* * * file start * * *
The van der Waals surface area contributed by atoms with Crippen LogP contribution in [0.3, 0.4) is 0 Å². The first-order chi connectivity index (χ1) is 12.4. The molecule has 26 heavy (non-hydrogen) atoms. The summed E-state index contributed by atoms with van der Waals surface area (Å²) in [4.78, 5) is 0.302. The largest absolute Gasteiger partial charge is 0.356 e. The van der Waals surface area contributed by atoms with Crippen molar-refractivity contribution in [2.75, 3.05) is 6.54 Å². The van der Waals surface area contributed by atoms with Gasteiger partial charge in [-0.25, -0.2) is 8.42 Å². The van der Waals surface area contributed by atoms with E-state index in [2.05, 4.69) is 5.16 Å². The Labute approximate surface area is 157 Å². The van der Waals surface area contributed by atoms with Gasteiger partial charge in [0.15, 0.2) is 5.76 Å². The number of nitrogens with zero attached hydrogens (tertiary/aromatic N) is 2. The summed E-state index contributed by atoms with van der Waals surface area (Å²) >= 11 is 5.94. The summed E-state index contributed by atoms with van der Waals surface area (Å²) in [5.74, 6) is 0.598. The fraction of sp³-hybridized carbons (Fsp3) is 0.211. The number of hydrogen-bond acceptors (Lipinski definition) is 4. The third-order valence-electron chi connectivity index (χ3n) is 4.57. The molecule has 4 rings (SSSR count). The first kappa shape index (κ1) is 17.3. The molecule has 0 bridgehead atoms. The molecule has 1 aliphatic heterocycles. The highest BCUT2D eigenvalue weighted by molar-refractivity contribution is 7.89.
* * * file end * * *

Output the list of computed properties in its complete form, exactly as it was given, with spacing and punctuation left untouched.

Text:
The van der Waals surface area contributed by atoms with Crippen LogP contribution in [0.3, 0.4) is 0 Å². The first-order chi connectivity index (χ1) is 12.4. The molecule has 26 heavy (non-hydrogen) atoms. The summed E-state index contributed by atoms with van der Waals surface area (Å²) in [4.78, 5) is 0.302. The largest absolute Gasteiger partial charge is 0.356 e. The van der Waals surface area contributed by atoms with Crippen molar-refractivity contribution in [2.75, 3.05) is 6.54 Å². The van der Waals surface area contributed by atoms with Gasteiger partial charge in [-0.25, -0.2) is 8.42 Å². The van der Waals surface area contributed by atoms with E-state index in [2.05, 4.69) is 5.16 Å². The Labute approximate surface area is 157 Å². The van der Waals surface area contributed by atoms with Gasteiger partial charge in [0.15, 0.2) is 5.76 Å². The number of nitrogens with zero attached hydrogens (tertiary/aromatic N) is 2. The summed E-state index contributed by atoms with van der Waals surface area (Å²) >= 11 is 5.94. The summed E-state index contributed by atoms with van der Waals surface area (Å²) in [5.74, 6) is 0.598. The fraction of sp³-hybridized carbons (Fsp3) is 0.211. The number of hydrogen-bond acceptors (Lipinski definition) is 4. The third-order valence-electron chi connectivity index (χ3n) is 4.57. The molecule has 4 rings (SSSR count). The first kappa shape index (κ1) is 17.3. The molecule has 0 bridgehead atoms. The molecule has 1 aliphatic heterocycles. The highest BCUT2D eigenvalue weighted by molar-refractivity contribution is 7.89.